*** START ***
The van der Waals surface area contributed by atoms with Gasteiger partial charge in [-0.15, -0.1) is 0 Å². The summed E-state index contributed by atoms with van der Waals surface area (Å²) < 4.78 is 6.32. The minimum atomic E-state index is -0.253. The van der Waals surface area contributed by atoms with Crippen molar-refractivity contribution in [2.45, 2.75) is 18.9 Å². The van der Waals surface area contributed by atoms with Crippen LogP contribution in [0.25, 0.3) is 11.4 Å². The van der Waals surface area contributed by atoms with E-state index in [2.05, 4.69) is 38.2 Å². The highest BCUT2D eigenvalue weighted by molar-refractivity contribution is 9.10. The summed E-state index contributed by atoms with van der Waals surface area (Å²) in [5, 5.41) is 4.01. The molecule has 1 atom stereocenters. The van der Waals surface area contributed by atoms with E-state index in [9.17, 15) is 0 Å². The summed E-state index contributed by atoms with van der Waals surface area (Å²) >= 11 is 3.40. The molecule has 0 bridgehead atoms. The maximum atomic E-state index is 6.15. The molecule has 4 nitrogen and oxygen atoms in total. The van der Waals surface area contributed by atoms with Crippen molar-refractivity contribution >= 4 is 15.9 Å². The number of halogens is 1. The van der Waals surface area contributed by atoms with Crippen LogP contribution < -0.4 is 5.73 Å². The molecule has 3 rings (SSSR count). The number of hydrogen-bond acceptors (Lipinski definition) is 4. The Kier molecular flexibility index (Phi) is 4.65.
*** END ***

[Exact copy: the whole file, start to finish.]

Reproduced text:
The van der Waals surface area contributed by atoms with Gasteiger partial charge in [-0.15, -0.1) is 0 Å². The summed E-state index contributed by atoms with van der Waals surface area (Å²) < 4.78 is 6.32. The minimum atomic E-state index is -0.253. The van der Waals surface area contributed by atoms with Crippen molar-refractivity contribution in [2.45, 2.75) is 18.9 Å². The van der Waals surface area contributed by atoms with Crippen LogP contribution in [0.25, 0.3) is 11.4 Å². The van der Waals surface area contributed by atoms with E-state index in [2.05, 4.69) is 38.2 Å². The highest BCUT2D eigenvalue weighted by molar-refractivity contribution is 9.10. The summed E-state index contributed by atoms with van der Waals surface area (Å²) in [5, 5.41) is 4.01. The molecule has 1 atom stereocenters. The van der Waals surface area contributed by atoms with E-state index in [9.17, 15) is 0 Å². The summed E-state index contributed by atoms with van der Waals surface area (Å²) >= 11 is 3.40. The molecule has 0 bridgehead atoms. The maximum atomic E-state index is 6.15. The molecule has 4 nitrogen and oxygen atoms in total. The van der Waals surface area contributed by atoms with Crippen molar-refractivity contribution >= 4 is 15.9 Å². The number of halogens is 1. The van der Waals surface area contributed by atoms with Crippen LogP contribution < -0.4 is 5.73 Å². The molecule has 3 rings (SSSR count). The number of hydrogen-bond acceptors (Lipinski definition) is 4. The Kier molecular flexibility index (Phi) is 4.65.